Discussions are moving forward, but with a clear determination to modulate and relax the future rules on the protection of Europeans' personal data, particularly online data. "On the question of whether the appointment of a data protection officer in companies should be optional, the answer is largely yes'," said Ireland's Justice Minister Alan Shatter after a debate by the 27 justice ministers, meeting in Council on 7 March in Brussels. By doing away with this obligation for companies to appoint a data protection officer, the Council would attack a pillar of Justice Commissioner Viviane Reding's star proposal. But several states find far too prescriptive certain aspects of the reform, which would also require companies that use personal data for commercial purposes, like Google, Facebook and Microsoft, to obtain users' consent.

The Irish EU Presidency still hopes to secure an initial political agreement on the proposal before the end of its term of office (end of June). For this first substantive debate, it raised the question of the data officer. Some countries are totally opposed to this measure. "There is a real danger in making it mandatory, especially for SMEs. It would cost up to 200 million for the UK alone," argued British Minister Chris Grayling. He wrote a letter to Reding denouncing the potential cost of the reform. She replied that the Commission was trying to strengthen the single market, exactly as demanded by Prime Minister David Cameron.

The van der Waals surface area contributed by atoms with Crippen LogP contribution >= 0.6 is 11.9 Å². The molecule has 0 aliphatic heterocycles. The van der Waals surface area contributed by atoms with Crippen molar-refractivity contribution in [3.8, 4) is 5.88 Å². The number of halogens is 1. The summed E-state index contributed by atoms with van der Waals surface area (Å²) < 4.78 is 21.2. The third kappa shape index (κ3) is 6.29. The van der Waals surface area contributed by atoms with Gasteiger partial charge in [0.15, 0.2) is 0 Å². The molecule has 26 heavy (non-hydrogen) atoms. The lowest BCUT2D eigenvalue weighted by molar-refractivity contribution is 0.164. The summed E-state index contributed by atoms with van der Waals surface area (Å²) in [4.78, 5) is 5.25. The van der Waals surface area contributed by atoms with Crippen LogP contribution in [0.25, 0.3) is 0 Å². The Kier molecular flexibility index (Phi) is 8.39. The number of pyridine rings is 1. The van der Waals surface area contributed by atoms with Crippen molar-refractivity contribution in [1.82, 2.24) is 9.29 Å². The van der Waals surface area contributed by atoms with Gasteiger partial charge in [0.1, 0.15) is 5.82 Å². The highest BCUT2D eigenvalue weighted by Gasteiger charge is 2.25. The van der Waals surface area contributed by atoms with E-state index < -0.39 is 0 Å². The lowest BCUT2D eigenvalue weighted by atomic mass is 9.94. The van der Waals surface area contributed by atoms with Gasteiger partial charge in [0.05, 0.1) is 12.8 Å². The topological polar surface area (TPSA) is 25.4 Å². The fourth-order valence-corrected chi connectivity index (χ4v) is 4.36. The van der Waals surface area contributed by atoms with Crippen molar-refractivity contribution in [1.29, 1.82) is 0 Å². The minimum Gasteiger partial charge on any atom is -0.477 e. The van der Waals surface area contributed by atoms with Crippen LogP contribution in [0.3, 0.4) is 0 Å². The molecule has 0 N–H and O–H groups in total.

Germany, where data protection officers are already mandatory for the companies most concerned, argued in support of the system. However, it also noted that the system could be optional at EU level. The Commission's aim, though, is precisely to put an end to this patchwork of national rules.


Given the danger of the initiative being scuppered, the Commission will try to hold its ground. It can agree to a less prescriptive regulatory approach based more on risks to data in terms of the company processing them. The Presidency suggests, for example, that high, medium and low levels of risk could be defined. "The key word should be simplicity. We are not here to create a toy for lawyers for multinationals," warned Reding, who refuses to see firms able to dodge the new obligations due to a lack of legal certainty.

According to the commissioner, the Irish idea of requiring all companies, including SMEs, to demonstrate their level of risk would paradoxically create much more...

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